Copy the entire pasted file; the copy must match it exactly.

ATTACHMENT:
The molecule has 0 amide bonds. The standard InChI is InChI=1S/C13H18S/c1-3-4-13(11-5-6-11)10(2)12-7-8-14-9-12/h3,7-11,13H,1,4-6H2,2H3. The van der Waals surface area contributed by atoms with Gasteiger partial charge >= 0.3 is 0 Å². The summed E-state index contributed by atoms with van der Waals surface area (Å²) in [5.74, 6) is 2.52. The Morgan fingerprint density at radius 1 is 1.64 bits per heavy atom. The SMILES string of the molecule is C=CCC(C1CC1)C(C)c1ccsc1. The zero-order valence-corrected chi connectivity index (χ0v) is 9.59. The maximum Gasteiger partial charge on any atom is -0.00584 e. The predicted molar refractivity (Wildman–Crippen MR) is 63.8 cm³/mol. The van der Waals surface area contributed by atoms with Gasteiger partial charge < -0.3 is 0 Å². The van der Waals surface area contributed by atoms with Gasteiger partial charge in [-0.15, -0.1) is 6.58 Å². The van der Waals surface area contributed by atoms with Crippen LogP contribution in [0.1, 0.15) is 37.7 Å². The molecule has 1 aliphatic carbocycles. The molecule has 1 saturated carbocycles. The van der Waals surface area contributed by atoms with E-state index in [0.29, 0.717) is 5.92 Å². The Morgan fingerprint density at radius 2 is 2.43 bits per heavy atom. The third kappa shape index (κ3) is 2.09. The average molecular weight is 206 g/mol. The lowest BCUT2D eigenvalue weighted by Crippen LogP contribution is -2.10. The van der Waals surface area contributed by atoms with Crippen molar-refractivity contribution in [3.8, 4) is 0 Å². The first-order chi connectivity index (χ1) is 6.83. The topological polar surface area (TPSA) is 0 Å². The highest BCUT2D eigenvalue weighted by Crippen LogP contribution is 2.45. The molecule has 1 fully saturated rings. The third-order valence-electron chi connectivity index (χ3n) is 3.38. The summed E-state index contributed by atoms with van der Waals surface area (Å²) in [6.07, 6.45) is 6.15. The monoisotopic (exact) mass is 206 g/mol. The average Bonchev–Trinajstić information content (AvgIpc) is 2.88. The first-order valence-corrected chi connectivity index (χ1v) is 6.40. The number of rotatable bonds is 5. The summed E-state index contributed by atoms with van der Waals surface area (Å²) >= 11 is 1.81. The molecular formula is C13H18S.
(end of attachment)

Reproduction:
The molecule has 0 amide bonds. The standard InChI is InChI=1S/C13H18S/c1-3-4-13(11-5-6-11)10(2)12-7-8-14-9-12/h3,7-11,13H,1,4-6H2,2H3. The van der Waals surface area contributed by atoms with Gasteiger partial charge >= 0.3 is 0 Å². The summed E-state index contributed by atoms with van der Waals surface area (Å²) in [5.74, 6) is 2.52. The Morgan fingerprint density at radius 1 is 1.64 bits per heavy atom. The SMILES string of the molecule is C=CCC(C1CC1)C(C)c1ccsc1. The zero-order valence-corrected chi connectivity index (χ0v) is 9.59. The maximum Gasteiger partial charge on any atom is -0.00584 e. The predicted molar refractivity (Wildman–Crippen MR) is 63.8 cm³/mol. The van der Waals surface area contributed by atoms with Gasteiger partial charge < -0.3 is 0 Å². The van der Waals surface area contributed by atoms with Gasteiger partial charge in [-0.15, -0.1) is 6.58 Å². The van der Waals surface area contributed by atoms with Crippen LogP contribution in [0.1, 0.15) is 37.7 Å². The molecule has 1 aliphatic carbocycles. The molecule has 1 saturated carbocycles. The van der Waals surface area contributed by atoms with E-state index in [0.29, 0.717) is 5.92 Å². The Morgan fingerprint density at radius 2 is 2.43 bits per heavy atom. The third kappa shape index (κ3) is 2.09. The average molecular weight is 206 g/mol. The lowest BCUT2D eigenvalue weighted by Crippen LogP contribution is -2.10. The van der Waals surface area contributed by atoms with Crippen molar-refractivity contribution in [3.8, 4) is 0 Å². The first-order chi connectivity index (χ1) is 6.83. The topological polar surface area (TPSA) is 0 Å². The highest BCUT2D eigenvalue weighted by Crippen LogP contribution is 2.45. The molecule has 1 fully saturated rings. The third-order valence-electron chi connectivity index (χ3n) is 3.38. The summed E-state index contributed by atoms with van der Waals surface area (Å²) in [6.07, 6.45) is 6.15. The monoisotopic (exact) mass is 206 g/mol. The average Bonchev–Trinajstić information content (AvgIpc) is 2.88. The first-order valence-corrected chi connectivity index (χ1v) is 6.40. The number of rotatable bonds is 5. The summed E-state index contributed by atoms with van der Waals surface area (Å²) >= 11 is 1.81. The molecular formula is C13H18S.